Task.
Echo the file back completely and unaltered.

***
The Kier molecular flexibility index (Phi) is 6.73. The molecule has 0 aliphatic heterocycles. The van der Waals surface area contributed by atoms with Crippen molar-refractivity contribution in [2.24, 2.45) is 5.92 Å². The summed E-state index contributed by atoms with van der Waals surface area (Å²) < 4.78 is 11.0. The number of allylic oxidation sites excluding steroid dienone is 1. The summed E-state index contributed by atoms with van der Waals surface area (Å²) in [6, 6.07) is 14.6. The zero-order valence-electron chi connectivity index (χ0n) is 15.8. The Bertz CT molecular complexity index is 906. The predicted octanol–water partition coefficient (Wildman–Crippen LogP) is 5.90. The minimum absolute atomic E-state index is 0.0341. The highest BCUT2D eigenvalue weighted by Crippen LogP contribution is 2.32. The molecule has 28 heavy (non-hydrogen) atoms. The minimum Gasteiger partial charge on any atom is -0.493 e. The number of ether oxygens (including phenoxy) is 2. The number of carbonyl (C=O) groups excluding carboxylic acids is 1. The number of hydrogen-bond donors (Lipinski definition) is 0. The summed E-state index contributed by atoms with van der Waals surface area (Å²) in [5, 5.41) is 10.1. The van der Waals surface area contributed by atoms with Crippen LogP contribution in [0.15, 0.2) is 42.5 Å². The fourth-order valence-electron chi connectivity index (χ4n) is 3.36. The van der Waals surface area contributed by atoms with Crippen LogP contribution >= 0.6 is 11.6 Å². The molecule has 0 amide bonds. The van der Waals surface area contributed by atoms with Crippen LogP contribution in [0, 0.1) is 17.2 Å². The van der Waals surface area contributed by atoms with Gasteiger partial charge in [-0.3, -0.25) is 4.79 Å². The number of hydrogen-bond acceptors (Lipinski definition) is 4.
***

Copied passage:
The Kier molecular flexibility index (Phi) is 6.73. The molecule has 0 aliphatic heterocycles. The van der Waals surface area contributed by atoms with Crippen molar-refractivity contribution in [2.24, 2.45) is 5.92 Å². The summed E-state index contributed by atoms with van der Waals surface area (Å²) < 4.78 is 11.0. The number of allylic oxidation sites excluding steroid dienone is 1. The summed E-state index contributed by atoms with van der Waals surface area (Å²) in [6, 6.07) is 14.6. The zero-order valence-electron chi connectivity index (χ0n) is 15.8. The Bertz CT molecular complexity index is 906. The predicted octanol–water partition coefficient (Wildman–Crippen LogP) is 5.90. The minimum absolute atomic E-state index is 0.0341. The highest BCUT2D eigenvalue weighted by Crippen LogP contribution is 2.32. The molecule has 28 heavy (non-hydrogen) atoms. The minimum Gasteiger partial charge on any atom is -0.493 e. The number of ether oxygens (including phenoxy) is 2. The number of carbonyl (C=O) groups excluding carboxylic acids is 1. The number of hydrogen-bond donors (Lipinski definition) is 0. The summed E-state index contributed by atoms with van der Waals surface area (Å²) in [5, 5.41) is 10.1. The van der Waals surface area contributed by atoms with Crippen LogP contribution in [0.15, 0.2) is 42.5 Å². The fourth-order valence-electron chi connectivity index (χ4n) is 3.36. The van der Waals surface area contributed by atoms with Crippen LogP contribution >= 0.6 is 11.6 Å². The molecule has 0 amide bonds. The van der Waals surface area contributed by atoms with Crippen LogP contribution in [0, 0.1) is 17.2 Å². The van der Waals surface area contributed by atoms with Gasteiger partial charge in [-0.3, -0.25) is 4.79 Å². The number of hydrogen-bond acceptors (Lipinski definition) is 4.